Pinus coulteri: Pinus is the Latin name for P. pinea; coulteri, named after John Merle Coulter, an American botanist.
Also known as Bigcone, nut, or pitch pine.
Native to dry rocky slopes of the inland coastal ranges of southern and central California. Rather uncommon pine scattered in ares of chaparral, mixed coastal pine forest, and oak woodland.
Grows to 30-80' tall with a 20-40' spread, developing an oval form, often with distinct horizantal spreading branches with upturned ends, and a short, stout trunk. Fuller than P. sabiniana.
Needles are stiff, dark bluish green, 5-12" long, 3-fascicled.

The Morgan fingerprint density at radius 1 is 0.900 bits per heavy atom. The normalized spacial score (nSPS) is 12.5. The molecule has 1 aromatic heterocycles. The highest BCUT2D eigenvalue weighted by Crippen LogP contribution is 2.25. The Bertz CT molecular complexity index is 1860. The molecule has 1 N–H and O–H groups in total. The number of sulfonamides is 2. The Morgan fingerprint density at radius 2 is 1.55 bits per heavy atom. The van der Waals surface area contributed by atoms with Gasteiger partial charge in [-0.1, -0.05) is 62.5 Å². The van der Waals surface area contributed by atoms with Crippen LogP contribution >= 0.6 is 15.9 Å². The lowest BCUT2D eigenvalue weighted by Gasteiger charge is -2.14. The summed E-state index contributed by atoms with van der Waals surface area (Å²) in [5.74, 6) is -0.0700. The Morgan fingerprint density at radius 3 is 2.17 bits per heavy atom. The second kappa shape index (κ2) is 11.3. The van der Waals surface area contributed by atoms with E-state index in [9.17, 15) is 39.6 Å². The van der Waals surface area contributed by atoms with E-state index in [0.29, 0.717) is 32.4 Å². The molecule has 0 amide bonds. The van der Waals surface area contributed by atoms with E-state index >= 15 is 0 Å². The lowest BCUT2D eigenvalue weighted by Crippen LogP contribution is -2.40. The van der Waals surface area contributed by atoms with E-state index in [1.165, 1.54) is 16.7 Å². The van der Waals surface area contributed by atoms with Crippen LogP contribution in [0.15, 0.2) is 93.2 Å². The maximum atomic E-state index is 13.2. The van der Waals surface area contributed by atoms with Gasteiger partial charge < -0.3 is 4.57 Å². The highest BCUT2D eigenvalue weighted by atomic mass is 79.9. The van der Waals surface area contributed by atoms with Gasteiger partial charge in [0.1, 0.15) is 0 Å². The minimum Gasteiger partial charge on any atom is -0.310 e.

Cones are tan 9-14" long, weighing up to 5 pounds, elliptical to oblong-ovoid, short-stalked, with thick scales terminating in recurving horns, develoing in summer, maturing in 2 years, persisting on trees 5-6 years. Compare to P. sabiniana.
Cones are often covered in resin. Notice how thick the needles are.
Bark is dark brown to black, furrowed, with broad scaly ridges. Branchlets are very stout and rough orange-brown.